Wednesday, 22 June 2011
Seed saving - make your own isolation cage
If you are planning on saving your own vegetable seeds from a particular vegetable variety, a problem often encountered is the risk of cross pollination. This occurs when pollen from one variety is carried by insects or wind to the flower of a different variety and the results in the seeds being a combination of the genetic make-up of both varieties. To reduce this risk and keep your variety pure, you can make an isolation cage which will stop insects, but not the wind, from transferring any pollen to the vegetable variety you are isolating for seed saving.
To make a simple isolation cage, you need some cheap nylon fly-screen 5 times as long as it is wide, 4 canes or thin stakes, and some string and garden wire. Alternatively, you can use old net curtains, or other netting small enough to exclude insects. A piece of screen of netting1m by 5m will give a cage large enough to cover 3 or 4 plants.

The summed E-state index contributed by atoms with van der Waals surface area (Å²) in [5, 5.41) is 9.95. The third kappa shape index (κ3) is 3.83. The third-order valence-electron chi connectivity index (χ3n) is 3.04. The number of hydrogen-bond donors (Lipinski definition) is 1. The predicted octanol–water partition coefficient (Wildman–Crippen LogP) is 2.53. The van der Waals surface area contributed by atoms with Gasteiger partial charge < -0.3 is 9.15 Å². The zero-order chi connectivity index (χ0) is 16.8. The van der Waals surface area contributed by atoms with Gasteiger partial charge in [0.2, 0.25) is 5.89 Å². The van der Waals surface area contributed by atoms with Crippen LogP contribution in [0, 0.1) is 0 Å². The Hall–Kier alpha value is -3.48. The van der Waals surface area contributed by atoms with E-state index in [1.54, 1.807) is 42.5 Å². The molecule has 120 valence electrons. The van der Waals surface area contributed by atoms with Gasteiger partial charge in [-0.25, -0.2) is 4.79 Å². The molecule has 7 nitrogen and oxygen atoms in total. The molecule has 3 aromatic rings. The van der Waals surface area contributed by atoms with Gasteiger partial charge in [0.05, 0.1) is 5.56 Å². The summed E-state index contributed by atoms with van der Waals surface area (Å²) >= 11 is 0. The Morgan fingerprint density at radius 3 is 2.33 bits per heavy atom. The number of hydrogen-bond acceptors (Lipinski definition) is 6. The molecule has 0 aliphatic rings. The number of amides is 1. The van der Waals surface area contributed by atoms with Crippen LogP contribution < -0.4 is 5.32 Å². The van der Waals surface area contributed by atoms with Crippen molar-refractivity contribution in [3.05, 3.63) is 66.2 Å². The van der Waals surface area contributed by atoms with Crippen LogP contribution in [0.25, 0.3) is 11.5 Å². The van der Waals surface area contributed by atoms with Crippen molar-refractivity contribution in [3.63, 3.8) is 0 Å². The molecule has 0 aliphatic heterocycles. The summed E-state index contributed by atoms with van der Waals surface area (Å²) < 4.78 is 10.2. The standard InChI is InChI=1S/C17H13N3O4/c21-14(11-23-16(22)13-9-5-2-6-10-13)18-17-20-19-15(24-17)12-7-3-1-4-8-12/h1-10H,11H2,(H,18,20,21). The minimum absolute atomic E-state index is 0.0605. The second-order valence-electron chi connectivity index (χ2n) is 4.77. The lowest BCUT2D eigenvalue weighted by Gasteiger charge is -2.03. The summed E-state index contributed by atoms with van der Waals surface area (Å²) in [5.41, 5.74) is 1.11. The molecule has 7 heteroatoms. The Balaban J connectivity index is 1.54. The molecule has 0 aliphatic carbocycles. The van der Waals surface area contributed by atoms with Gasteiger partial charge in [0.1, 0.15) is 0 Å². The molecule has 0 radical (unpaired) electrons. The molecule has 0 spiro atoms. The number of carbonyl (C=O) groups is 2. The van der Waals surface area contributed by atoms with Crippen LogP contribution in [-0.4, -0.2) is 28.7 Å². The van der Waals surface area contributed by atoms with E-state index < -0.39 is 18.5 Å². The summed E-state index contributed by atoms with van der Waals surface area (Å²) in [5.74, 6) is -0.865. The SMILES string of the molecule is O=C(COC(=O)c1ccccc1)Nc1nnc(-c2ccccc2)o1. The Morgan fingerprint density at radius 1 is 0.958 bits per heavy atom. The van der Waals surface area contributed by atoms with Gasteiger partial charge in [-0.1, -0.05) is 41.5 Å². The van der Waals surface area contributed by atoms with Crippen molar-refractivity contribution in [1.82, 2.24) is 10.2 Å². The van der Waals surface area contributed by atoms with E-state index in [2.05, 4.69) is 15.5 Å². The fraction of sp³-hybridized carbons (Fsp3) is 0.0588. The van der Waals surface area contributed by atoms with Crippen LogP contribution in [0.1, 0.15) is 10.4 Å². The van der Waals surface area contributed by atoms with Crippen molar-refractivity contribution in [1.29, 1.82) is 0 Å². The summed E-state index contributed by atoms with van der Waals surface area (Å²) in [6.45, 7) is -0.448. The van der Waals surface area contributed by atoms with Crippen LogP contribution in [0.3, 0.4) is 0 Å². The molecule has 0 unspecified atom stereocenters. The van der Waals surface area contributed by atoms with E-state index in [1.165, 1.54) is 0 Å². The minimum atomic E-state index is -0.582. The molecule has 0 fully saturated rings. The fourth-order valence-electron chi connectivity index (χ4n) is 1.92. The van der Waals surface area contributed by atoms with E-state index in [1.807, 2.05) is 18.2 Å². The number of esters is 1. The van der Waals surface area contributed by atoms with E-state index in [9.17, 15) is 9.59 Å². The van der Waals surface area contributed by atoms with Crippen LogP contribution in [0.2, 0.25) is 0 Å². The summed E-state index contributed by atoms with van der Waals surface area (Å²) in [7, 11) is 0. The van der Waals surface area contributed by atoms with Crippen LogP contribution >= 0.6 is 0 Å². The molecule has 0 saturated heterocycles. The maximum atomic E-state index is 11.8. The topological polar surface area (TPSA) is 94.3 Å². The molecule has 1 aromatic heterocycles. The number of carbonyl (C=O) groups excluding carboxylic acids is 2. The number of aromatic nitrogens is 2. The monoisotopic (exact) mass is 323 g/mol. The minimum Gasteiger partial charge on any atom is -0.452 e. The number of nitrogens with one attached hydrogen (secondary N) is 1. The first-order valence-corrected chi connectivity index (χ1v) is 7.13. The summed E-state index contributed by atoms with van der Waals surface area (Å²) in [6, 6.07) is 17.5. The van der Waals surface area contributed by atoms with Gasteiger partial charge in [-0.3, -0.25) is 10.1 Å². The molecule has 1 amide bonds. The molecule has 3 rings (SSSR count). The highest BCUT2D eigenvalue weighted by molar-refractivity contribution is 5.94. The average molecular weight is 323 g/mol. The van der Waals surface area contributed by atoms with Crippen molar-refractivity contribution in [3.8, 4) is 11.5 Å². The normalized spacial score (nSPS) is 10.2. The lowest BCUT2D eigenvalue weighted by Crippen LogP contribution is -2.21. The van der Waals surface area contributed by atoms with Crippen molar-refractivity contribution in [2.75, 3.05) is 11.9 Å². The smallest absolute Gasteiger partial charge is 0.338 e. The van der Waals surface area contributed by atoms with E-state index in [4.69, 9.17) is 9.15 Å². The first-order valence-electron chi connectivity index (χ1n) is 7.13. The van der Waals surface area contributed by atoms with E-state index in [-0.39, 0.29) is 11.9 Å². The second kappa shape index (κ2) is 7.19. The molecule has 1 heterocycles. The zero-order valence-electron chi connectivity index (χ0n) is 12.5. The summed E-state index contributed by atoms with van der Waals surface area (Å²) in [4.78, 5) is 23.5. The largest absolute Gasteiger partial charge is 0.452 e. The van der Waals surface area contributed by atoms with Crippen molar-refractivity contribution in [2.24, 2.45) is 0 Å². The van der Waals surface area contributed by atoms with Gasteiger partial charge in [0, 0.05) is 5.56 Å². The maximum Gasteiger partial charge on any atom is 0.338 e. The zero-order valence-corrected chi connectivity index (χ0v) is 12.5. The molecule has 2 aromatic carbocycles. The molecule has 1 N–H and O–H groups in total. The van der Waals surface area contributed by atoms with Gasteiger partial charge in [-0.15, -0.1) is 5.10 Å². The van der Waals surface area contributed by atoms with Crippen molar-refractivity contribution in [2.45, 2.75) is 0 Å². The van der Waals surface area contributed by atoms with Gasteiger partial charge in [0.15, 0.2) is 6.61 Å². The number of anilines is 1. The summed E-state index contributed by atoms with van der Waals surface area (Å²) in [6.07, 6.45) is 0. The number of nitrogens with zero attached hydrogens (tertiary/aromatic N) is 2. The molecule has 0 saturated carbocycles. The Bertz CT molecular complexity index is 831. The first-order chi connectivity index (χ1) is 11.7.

Cut a square piece of screen 1 metre by 1metre to make the top of the cage, and then fold the remaining strip of fly-screen round and sew its ends together. The resulting band will be the sides of the cage. Then sew the top to the sides, making a cube of flyscreen with the bottom missing.
To put up the cage over your plants, hammer the four canes into the ground in a square a little smaller than the cage top, so that they stick up a little less than the height of the cage. Twist a short piece of wire tightly round the top of each cane, and then run string in a square around the tops of the canes, supported by the wires to stop it slipping. Run a second piece of string around the stakes lower down to stop the sides of the cage blowing in against the plants. Then slip the cage over your plants, and weigh it down with earth or rocks.